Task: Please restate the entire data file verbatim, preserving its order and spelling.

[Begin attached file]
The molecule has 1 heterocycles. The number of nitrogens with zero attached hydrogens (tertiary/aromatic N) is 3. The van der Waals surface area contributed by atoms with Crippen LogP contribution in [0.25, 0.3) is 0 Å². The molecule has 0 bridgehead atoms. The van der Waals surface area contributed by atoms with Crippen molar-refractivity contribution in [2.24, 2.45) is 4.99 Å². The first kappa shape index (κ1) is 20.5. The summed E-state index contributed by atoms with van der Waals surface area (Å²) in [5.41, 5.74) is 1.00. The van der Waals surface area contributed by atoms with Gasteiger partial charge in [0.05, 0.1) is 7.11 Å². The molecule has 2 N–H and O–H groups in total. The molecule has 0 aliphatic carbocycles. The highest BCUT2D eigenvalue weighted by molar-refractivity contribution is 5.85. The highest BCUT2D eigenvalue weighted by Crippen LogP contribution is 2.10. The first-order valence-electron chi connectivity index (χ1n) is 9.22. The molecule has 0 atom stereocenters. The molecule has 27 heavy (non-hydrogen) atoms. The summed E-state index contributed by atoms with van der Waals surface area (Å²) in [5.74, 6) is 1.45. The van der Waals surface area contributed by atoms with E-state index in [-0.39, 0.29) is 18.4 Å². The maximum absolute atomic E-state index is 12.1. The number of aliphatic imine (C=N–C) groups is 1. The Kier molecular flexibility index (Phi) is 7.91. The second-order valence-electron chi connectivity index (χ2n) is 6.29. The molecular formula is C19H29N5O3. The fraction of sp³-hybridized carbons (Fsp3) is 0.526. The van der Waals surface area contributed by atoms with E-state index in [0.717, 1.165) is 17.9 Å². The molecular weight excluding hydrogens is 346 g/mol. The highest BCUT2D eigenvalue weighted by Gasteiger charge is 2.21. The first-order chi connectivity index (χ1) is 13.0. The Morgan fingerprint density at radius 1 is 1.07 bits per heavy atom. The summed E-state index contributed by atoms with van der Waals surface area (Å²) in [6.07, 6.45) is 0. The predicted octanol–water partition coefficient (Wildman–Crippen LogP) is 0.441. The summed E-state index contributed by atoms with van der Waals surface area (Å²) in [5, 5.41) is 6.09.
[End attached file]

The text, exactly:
The molecule has 1 heterocycles. The number of nitrogens with zero attached hydrogens (tertiary/aromatic N) is 3. The van der Waals surface area contributed by atoms with Crippen LogP contribution in [0.25, 0.3) is 0 Å². The molecule has 0 bridgehead atoms. The van der Waals surface area contributed by atoms with Crippen molar-refractivity contribution in [2.24, 2.45) is 4.99 Å². The first kappa shape index (κ1) is 20.5. The summed E-state index contributed by atoms with van der Waals surface area (Å²) in [5.41, 5.74) is 1.00. The van der Waals surface area contributed by atoms with Gasteiger partial charge in [0.05, 0.1) is 7.11 Å². The molecule has 2 N–H and O–H groups in total. The molecule has 0 aliphatic carbocycles. The highest BCUT2D eigenvalue weighted by molar-refractivity contribution is 5.85. The highest BCUT2D eigenvalue weighted by Crippen LogP contribution is 2.10. The first-order valence-electron chi connectivity index (χ1n) is 9.22. The molecule has 0 atom stereocenters. The molecule has 27 heavy (non-hydrogen) atoms. The summed E-state index contributed by atoms with van der Waals surface area (Å²) in [5.74, 6) is 1.45. The van der Waals surface area contributed by atoms with E-state index in [-0.39, 0.29) is 18.4 Å². The maximum absolute atomic E-state index is 12.1. The number of aliphatic imine (C=N–C) groups is 1. The Kier molecular flexibility index (Phi) is 7.91. The second-order valence-electron chi connectivity index (χ2n) is 6.29. The molecular formula is C19H29N5O3. The fraction of sp³-hybridized carbons (Fsp3) is 0.526. The van der Waals surface area contributed by atoms with E-state index in [0.717, 1.165) is 17.9 Å². The molecular weight excluding hydrogens is 346 g/mol. The highest BCUT2D eigenvalue weighted by Gasteiger charge is 2.21. The first-order chi connectivity index (χ1) is 13.0. The Morgan fingerprint density at radius 1 is 1.07 bits per heavy atom. The summed E-state index contributed by atoms with van der Waals surface area (Å²) in [6.07, 6.45) is 0. The predicted octanol–water partition coefficient (Wildman–Crippen LogP) is 0.441. The summed E-state index contributed by atoms with van der Waals surface area (Å²) in [5, 5.41) is 6.09.